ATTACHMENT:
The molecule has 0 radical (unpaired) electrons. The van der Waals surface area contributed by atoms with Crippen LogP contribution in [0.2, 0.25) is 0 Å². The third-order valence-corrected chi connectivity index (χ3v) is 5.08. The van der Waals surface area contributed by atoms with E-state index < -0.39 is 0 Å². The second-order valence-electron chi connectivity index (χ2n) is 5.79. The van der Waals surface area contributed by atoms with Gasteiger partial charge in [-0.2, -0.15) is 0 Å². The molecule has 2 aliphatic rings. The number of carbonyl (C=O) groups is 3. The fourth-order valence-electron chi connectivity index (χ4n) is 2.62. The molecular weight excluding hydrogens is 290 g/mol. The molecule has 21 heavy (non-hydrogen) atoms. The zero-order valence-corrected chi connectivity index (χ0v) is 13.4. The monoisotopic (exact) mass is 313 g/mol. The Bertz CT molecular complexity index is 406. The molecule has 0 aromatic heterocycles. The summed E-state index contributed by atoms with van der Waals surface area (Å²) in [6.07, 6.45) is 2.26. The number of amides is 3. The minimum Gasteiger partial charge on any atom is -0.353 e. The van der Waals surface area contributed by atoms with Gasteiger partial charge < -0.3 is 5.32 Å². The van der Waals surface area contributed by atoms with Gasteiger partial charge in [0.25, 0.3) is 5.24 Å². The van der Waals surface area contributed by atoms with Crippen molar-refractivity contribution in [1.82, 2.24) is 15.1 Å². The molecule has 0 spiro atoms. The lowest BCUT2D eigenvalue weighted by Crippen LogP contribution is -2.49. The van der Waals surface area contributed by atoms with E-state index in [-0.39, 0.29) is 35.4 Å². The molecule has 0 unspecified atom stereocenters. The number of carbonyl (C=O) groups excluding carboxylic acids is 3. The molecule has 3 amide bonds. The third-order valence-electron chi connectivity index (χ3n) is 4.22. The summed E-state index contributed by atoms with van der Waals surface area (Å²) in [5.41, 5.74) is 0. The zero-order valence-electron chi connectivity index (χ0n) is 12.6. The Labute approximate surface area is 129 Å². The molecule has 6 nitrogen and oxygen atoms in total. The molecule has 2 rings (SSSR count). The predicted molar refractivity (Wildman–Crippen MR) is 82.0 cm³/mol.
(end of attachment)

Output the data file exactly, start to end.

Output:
The molecule has 0 radical (unpaired) electrons. The van der Waals surface area contributed by atoms with Crippen LogP contribution in [0.2, 0.25) is 0 Å². The third-order valence-corrected chi connectivity index (χ3v) is 5.08. The van der Waals surface area contributed by atoms with E-state index < -0.39 is 0 Å². The second-order valence-electron chi connectivity index (χ2n) is 5.79. The van der Waals surface area contributed by atoms with Gasteiger partial charge in [-0.2, -0.15) is 0 Å². The molecule has 2 aliphatic rings. The number of carbonyl (C=O) groups is 3. The fourth-order valence-electron chi connectivity index (χ4n) is 2.62. The molecular weight excluding hydrogens is 290 g/mol. The molecule has 21 heavy (non-hydrogen) atoms. The zero-order valence-corrected chi connectivity index (χ0v) is 13.4. The monoisotopic (exact) mass is 313 g/mol. The Bertz CT molecular complexity index is 406. The molecule has 0 aromatic heterocycles. The summed E-state index contributed by atoms with van der Waals surface area (Å²) in [6.07, 6.45) is 2.26. The number of amides is 3. The minimum Gasteiger partial charge on any atom is -0.353 e. The van der Waals surface area contributed by atoms with Gasteiger partial charge < -0.3 is 5.32 Å². The van der Waals surface area contributed by atoms with Gasteiger partial charge in [0.25, 0.3) is 5.24 Å². The van der Waals surface area contributed by atoms with Crippen molar-refractivity contribution in [1.82, 2.24) is 15.1 Å². The molecule has 0 spiro atoms. The lowest BCUT2D eigenvalue weighted by Crippen LogP contribution is -2.49. The van der Waals surface area contributed by atoms with E-state index in [-0.39, 0.29) is 35.4 Å². The molecule has 0 unspecified atom stereocenters. The number of carbonyl (C=O) groups excluding carboxylic acids is 3. The molecule has 3 amide bonds. The third-order valence-electron chi connectivity index (χ3n) is 4.22. The summed E-state index contributed by atoms with van der Waals surface area (Å²) in [5.41, 5.74) is 0. The zero-order valence-electron chi connectivity index (χ0n) is 12.6. The Labute approximate surface area is 129 Å². The molecule has 6 nitrogen and oxygen atoms in total. The molecule has 2 rings (SSSR count). The predicted molar refractivity (Wildman–Crippen MR) is 82.0 cm³/mol.